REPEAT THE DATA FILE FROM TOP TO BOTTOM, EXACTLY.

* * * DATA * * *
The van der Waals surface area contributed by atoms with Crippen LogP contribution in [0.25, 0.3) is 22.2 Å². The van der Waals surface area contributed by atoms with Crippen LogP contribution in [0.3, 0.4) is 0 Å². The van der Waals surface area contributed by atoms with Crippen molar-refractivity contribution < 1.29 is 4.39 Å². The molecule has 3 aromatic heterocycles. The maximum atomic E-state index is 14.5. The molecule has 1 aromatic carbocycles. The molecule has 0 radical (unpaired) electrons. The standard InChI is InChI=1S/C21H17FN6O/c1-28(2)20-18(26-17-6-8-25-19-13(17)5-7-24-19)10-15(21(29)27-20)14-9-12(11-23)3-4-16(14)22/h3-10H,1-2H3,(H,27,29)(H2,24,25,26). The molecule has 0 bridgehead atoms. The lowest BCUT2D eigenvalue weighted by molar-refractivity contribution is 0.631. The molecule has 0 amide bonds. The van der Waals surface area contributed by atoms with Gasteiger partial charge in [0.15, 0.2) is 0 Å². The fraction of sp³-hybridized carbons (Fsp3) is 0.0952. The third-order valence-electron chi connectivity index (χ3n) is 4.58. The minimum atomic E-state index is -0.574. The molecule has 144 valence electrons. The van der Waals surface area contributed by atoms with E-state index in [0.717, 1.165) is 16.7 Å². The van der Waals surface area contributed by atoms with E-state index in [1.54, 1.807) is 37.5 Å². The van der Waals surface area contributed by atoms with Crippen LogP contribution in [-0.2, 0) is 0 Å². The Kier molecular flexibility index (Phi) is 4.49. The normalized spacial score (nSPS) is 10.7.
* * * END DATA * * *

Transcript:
The van der Waals surface area contributed by atoms with Crippen LogP contribution in [0.25, 0.3) is 22.2 Å². The van der Waals surface area contributed by atoms with Crippen LogP contribution in [0.3, 0.4) is 0 Å². The van der Waals surface area contributed by atoms with Crippen molar-refractivity contribution < 1.29 is 4.39 Å². The molecule has 3 aromatic heterocycles. The maximum atomic E-state index is 14.5. The molecule has 1 aromatic carbocycles. The molecule has 0 radical (unpaired) electrons. The standard InChI is InChI=1S/C21H17FN6O/c1-28(2)20-18(26-17-6-8-25-19-13(17)5-7-24-19)10-15(21(29)27-20)14-9-12(11-23)3-4-16(14)22/h3-10H,1-2H3,(H,27,29)(H2,24,25,26). The molecule has 0 bridgehead atoms. The lowest BCUT2D eigenvalue weighted by molar-refractivity contribution is 0.631. The molecule has 0 amide bonds. The van der Waals surface area contributed by atoms with Gasteiger partial charge in [0.15, 0.2) is 0 Å². The fraction of sp³-hybridized carbons (Fsp3) is 0.0952. The third-order valence-electron chi connectivity index (χ3n) is 4.58. The minimum atomic E-state index is -0.574. The molecule has 144 valence electrons. The van der Waals surface area contributed by atoms with E-state index in [0.717, 1.165) is 16.7 Å². The van der Waals surface area contributed by atoms with E-state index in [1.54, 1.807) is 37.5 Å². The van der Waals surface area contributed by atoms with Crippen LogP contribution in [-0.2, 0) is 0 Å². The Kier molecular flexibility index (Phi) is 4.49. The normalized spacial score (nSPS) is 10.7.